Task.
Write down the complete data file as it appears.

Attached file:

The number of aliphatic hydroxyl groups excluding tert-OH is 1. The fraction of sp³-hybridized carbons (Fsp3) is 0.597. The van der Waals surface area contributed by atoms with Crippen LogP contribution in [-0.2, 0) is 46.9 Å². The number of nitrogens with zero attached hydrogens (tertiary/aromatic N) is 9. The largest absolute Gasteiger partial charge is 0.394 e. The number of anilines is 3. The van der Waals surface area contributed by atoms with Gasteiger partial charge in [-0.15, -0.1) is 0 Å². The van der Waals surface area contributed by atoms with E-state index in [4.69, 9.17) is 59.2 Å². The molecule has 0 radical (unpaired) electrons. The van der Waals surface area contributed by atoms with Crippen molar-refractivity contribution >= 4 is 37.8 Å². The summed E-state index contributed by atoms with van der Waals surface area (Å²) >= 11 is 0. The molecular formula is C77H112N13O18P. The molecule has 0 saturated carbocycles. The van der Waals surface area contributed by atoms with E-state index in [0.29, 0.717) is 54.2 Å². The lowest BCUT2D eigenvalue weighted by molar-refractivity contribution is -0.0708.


The number of aliphatic hydroxyl groups excluding tert-OH is 1. The fraction of sp³-hybridized carbons (Fsp3) is 0.597. The van der Waals surface area contributed by atoms with Crippen LogP contribution in [-0.2, 0) is 46.9 Å². The number of nitrogens with zero attached hydrogens (tertiary/aromatic N) is 9. The largest absolute Gasteiger partial charge is 0.394 e. The number of anilines is 3. The van der Waals surface area contributed by atoms with Gasteiger partial charge in [-0.15, -0.1) is 0 Å². The van der Waals surface area contributed by atoms with E-state index in [4.69, 9.17) is 59.2 Å². The molecule has 0 radical (unpaired) electrons. The van der Waals surface area contributed by atoms with Crippen molar-refractivity contribution >= 4 is 37.8 Å². The summed E-state index contributed by atoms with van der Waals surface area (Å²) >= 11 is 0. The molecular formula is C77H112N13O18P. The molecule has 0 saturated carbocycles. The van der Waals surface area contributed by atoms with E-state index in [0.29, 0.717) is 54.2 Å². The lowest BCUT2D eigenvalue weighted by molar-refractivity contribution is -0.0708.